After discussion at the hearing, and in light of commitments made by the applicant, the Commission has decided that it is reasonable to require all of the Global stations, regardless of revenues, to caption 90% of all programming that they broadcast, including all news (category 1) programming, beginning 1 September 2001. The Commission is imposing these requirements as a condition of licence for each of the Global stations being renewed today, except stations affiliated to the CBC. The imposition of a condition of licence emphasizes the importance that the Commission places on commitments with respect to closed captioning and does not reflect any concerns with Global's performance in meeting previous requirements. The Commission reminds the licensee that closed captioning obligations include live feeds.


In the case of CBC-affiliated stations, the Commission recognizes that, other than local programming, most of the schedule of these stations is provided by the CBC. The Commission notes that Decision CRTC 2000-1 requires the CBC to ensure that at least 90% of the programming distributed nationally is closed captioned in each year of the licence term. Consistent with the approach adopted for the CBC, the Commission therefore expects CBC-affiliated stations owned by Global to provide captioning of at least 90% of all programming, including 100% of all news.


The Commission notes that the 90% obligation is based on the recognition that requiring 100% captioning at all times may not be reasonable or appropriate. Thus, the obligation is designed to cover unforeseen circumstances (such as late delivery of captions, technical malfunctions, or the lack of availability of captions for programs acquired outside North America), or programming where captioning may not be feasible, such as third language programming.


The Commission further expects Global to focus on improving the quality, reliability and accuracy of captioning on each of its stations, and to work with representatives of the deaf and hard of hearing community to ensure that the captioning Global provides continues to meet their needs at a consistent high quality level.

Service to the visually impaired


"Audio description" and "video description" or "described video" are methods of improving the service that television broadcasters provide to the visually impaired. Audio description involves the provision of basic voice-overs of textual or graphic information displayed on the screen. A broadcaster providing audio description will, for example, not simply display sports scores on the screen, but also read them aloud so that the visually impaired can receive the information.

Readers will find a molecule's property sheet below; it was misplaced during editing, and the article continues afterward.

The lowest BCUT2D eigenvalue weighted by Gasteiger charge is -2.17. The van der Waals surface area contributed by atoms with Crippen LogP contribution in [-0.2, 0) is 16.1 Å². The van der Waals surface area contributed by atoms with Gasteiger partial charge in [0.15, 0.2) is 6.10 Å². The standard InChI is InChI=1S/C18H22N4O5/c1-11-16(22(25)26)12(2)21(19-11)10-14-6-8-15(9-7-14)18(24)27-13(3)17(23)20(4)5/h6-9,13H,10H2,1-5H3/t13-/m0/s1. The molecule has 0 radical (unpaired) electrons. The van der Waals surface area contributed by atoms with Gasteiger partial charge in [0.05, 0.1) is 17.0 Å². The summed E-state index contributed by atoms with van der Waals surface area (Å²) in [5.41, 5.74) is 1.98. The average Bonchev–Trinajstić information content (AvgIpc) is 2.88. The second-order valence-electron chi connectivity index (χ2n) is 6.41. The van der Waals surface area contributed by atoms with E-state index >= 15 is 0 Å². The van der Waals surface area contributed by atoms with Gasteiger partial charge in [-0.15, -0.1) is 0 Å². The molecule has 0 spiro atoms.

Video description, or described video as it is also known, consists of narrative descriptions of a program's key visual elements so that the people who are visually impaired are able to form a mental picture of what is occurring on the screen. These descriptions can be provided on the Secondary Audio Programming (SAP) channel. Not all broadcasters are currently equipped to deliver an SAP signal. Thus, the introduction of described video via the SAP channel requires significant capital expenditures to upgrade a licensee's transmission facilities.

Audio description


Global confirmed that its policy is to reinforce a program's textual and graphic elements, such as the presentation of regular weather forecasts, sports scores, addresses, and telephone numbers, with an oral description. The Commission notes this commitment, and expects Global to ensure that it provides audio description where appropriate. It further expects the licensee to take the necessary steps to ensure that its service responds to the needs of visually impaired audiences.

Described video


At the hearing, Global made a significant commitment to roll out descriptive video programming. Global originally proposed a seven-year plan for upgrading the technical facilities of all of its stations so that they could transmit described video. Roll out would begin in the largest markets, and other markets would be upgraded over the licence term. The licensee indicated, however, that the seven-year roll out plan was a minimum commitment and that it would make its best effort to complete the process within the first two years of the licence term.